We celebrated our long-standing relationships with Project Self-Sufficiency and Build Futures.

And we honored 5 women this year with Live Your Dream Awards….which is 2 more than we honored last year….and we gave away more money to each woman this year as well…thanks in part to a generous donation from AES!  

Introducing our 2017-18 Live Your Dream Honorees:

Kat , who attends Orange Coast College, wants to create sustainable textiles…Charity is completing her Bachelor of Science degree in Human Services with an emphasis on Mental Health at Cal State Fullerton (after graduating from Coastline College)…Tammi is completing the Esthetician Program at Golden West College and also completing her AA in Communications.  She will use her Esthetician license as another way to support her daughter and herself while she completes her education.  Michelle, a student at Coastline Community College is pursuing a career as a Registered Dietician….and Yulia, also at Orange Coast College, wants to become a Math Teacher.

It is with our deepest gratitude that we thank this women who allow us into their lives and we thank our partners and supporters who continue to enable us to improve the lives of women and girls both locally and around the world!

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Coming Events You Won’t Want To Miss!

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This is such an important week for Soroptimist Huntington Beach; I just couldn’t let it slip by with a little promotion!

The FIRST ever BUNCO BRUNCHO FUNdrai$er at The Girl Cave!  What a way to spend your (extended) lunch hour…..Laugh a lot….Eat tasty tidbits….Maybe even win a prize…No experience necessary….All you need to know how to do is roll dice…and there’s only 3 of them!!  Not to mention, it is for a great cause…helping to improve the lives of women & girls through programs leading to social & economic empowerment!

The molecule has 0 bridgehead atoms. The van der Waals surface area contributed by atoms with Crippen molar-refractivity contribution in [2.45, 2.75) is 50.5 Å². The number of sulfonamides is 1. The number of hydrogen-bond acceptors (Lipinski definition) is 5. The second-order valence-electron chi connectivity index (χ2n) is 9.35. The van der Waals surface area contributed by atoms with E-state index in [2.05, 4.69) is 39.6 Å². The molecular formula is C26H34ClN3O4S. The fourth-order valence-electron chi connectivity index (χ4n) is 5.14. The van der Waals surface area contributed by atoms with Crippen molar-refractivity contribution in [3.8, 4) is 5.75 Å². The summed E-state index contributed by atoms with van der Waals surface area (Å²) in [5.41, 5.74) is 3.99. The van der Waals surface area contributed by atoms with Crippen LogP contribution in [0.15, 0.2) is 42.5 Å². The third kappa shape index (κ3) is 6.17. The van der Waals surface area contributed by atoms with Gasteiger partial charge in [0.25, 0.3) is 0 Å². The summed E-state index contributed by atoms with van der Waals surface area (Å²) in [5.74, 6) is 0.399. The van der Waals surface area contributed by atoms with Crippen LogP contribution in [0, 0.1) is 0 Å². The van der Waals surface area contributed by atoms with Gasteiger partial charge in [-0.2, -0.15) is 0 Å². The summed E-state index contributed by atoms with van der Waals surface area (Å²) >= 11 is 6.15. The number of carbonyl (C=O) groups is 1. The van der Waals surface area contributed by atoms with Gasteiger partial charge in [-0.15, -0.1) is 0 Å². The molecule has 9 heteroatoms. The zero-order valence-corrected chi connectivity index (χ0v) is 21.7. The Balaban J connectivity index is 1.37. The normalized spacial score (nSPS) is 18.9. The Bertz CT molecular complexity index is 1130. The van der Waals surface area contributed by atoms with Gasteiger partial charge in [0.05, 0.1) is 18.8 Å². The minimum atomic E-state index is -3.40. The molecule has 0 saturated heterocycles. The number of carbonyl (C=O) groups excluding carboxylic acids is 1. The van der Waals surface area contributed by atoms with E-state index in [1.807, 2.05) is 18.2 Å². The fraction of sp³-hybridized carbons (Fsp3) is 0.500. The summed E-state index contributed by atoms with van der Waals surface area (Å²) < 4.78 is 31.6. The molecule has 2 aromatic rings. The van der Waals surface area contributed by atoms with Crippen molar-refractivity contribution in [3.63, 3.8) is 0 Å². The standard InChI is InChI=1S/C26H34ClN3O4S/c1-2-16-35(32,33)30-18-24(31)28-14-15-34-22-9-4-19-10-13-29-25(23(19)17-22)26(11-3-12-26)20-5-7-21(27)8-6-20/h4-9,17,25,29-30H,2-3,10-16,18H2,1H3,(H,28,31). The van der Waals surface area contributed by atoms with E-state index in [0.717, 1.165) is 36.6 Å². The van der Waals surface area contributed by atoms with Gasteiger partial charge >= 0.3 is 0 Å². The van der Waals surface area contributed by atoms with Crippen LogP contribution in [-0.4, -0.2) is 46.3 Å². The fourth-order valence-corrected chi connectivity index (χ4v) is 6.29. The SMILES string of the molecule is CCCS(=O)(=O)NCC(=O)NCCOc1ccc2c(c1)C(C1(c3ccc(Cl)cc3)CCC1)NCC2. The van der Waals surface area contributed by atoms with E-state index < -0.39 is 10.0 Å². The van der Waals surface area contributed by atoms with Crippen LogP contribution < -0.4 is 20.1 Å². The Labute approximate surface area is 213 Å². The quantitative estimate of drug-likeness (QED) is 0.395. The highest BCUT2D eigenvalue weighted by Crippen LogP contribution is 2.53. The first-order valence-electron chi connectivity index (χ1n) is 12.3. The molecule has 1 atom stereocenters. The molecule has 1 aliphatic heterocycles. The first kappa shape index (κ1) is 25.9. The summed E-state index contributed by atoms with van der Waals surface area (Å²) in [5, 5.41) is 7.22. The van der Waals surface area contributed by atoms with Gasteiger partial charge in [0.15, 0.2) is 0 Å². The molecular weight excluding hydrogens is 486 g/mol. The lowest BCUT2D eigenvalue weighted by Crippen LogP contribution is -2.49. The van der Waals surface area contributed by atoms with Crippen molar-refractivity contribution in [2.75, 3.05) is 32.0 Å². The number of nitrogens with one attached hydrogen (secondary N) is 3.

And…if that is not enough….the most important program meeting of our year….Honoring The Women We Serve…..Meet our 2017-18 Live Your Dream Honorees…plus….hear from women we have served in the past!  Invite your friends, family and co-workers…this is such an amazing meeting!

 

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Orange County a Big, Lucrative Market for Sex Trafficking

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The following information was published in the Orange County Register, September 13, 2016.

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A new report has led those who work with victims of human trafficking to an unsavory conclusion about Orange County’s wealth: Perpetrators know they can bring victims here to sell for sex acts at a higher price than anywhere else in California.

“Whatever the price in Los Angeles County, whatever the price in San Diego County, it’s going to be twice the price in Orange County and it’s going to be worth the trip for them,” said Lita Mercado, an administrator with the Orange County Human Trafficking Task Force, which will release its annual report today.